Capoeira Says It and Hears It, We all live it

**The following is a post about our third Training Seminar in Brazil.

How would you get a group of young people excited about giving and receiving feedback?

Capoiera Angola. Yes, Capoiera Angola. That was how Wes got the Fellows excited about learning how to give and receive feedback.

Before providing a formal introduction to the “Giving and Receiving Feedback” module, Wes, the Program Director for Brazil, asked for a volunteer to join him in the center of our group’s circle to embody the module exercise without words, utilizing movements that they had learned during Orientation in September. Annie graciously and enthusiastically accepted the challenge and mirrored Wes in Cocorinha, the common starting point for players to enter the liminal space known at the “Roda” (pronounced, Ho-da). In simple but clear terms, Wes guided Annie and the rest of the group through a sequence of movements within the Capoiera Angola vocabulary in which he and Annie twisted, turned, and ducked, advancing and retreating in tandem, without undermining the balance or center of the opponent, simply forcing the other to react in a way that acknowledged the other’s movements and generating an energy that was greater than the sum of its parts.

This is precisely how you excite a group of Global Citizen Year Fellows in Brazil about learning how to be effective at giving and receiving feedback. You make it real. You make it relevant. You make them relate.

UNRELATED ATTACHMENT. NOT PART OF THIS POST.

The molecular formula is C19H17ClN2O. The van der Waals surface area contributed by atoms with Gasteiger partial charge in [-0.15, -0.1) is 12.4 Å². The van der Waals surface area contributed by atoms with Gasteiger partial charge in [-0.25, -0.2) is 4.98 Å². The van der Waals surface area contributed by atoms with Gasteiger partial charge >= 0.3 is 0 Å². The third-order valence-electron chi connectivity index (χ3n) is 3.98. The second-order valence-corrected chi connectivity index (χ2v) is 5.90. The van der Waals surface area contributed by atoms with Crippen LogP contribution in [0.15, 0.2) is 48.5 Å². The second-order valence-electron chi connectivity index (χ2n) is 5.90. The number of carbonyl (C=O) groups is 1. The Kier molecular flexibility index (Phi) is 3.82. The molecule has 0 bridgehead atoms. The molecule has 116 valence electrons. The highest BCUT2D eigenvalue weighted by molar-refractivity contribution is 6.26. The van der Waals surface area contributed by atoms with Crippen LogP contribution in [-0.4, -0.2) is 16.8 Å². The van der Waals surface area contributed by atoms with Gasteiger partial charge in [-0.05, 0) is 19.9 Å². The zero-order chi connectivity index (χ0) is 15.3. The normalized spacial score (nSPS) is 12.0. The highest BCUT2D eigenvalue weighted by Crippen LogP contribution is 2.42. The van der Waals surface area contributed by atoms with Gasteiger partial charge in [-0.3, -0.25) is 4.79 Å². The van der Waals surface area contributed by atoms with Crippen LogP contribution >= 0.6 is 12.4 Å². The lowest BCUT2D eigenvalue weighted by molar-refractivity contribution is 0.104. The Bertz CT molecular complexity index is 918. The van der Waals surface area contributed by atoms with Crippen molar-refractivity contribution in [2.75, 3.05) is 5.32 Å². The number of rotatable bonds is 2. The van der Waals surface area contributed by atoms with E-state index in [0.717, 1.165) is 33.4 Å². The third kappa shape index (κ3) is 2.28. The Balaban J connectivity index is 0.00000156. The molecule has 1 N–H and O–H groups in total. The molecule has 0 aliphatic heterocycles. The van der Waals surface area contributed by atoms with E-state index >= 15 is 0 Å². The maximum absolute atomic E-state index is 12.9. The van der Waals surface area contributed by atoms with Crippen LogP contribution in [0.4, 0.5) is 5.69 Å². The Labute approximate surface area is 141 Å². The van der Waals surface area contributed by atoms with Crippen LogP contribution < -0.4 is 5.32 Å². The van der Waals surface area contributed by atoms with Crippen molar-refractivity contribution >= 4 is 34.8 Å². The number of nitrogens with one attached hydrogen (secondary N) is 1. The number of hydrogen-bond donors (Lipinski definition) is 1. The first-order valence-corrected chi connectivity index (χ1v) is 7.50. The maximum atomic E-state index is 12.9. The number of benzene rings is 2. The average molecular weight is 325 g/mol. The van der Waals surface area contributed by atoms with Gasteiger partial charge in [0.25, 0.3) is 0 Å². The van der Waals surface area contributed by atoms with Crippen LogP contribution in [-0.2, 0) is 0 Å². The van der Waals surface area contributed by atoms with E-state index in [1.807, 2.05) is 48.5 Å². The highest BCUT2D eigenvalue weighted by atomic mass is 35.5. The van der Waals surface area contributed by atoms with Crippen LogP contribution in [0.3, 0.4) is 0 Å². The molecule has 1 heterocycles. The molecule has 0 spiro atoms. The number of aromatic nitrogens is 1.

Before Wes and I began facilitating the Training Seminar this weekend, I was slightly nervous about how the “Giving and Receiving Feedback” module would go. Giving and receiving feedback is a critical skill that better positions us for college, work, and life; but it can be so hard for so many people. To receive feedback is to open yourself to the possibility of hearing things that you don’t expect and that are somehow tied to the deepest parts of who you are. That can be scary. To give feedback also requires a lot of courage and talent – to be able to say what you really think even if it means exposing a weakness of someone for whom you deeply care, while saying it in a way that demonstrates compassion and understanding.

To be sure, I am usually in Ecuador. As the Director of the Global Citizen Year Program in Ecuador, I generally am co-facilitating training seminars with our Team Leaders – Andy Gavilanes and María Cristina Silva – in Ecuador. However, this time around, I had the amazing opportunity to join my colleague and peer, Wes, as a co-leader of the Training Seminar in Brazil. I traveled to Brazil in order to learn from Wes, given his extensive experience in facilitating youth development in many parts of the world, and to understand the Brazilian context, a context that is so rich, complex, and different from Ecuador. What I didn’t realize when I got on the plane last week to come to Brazil was that, thanks to Wes, the Brazil Fellows, and Brazil, I, too, would leave this trip with new skills and insights on how to be more effective at giving and receiving feedback as a means for personal and professional growth.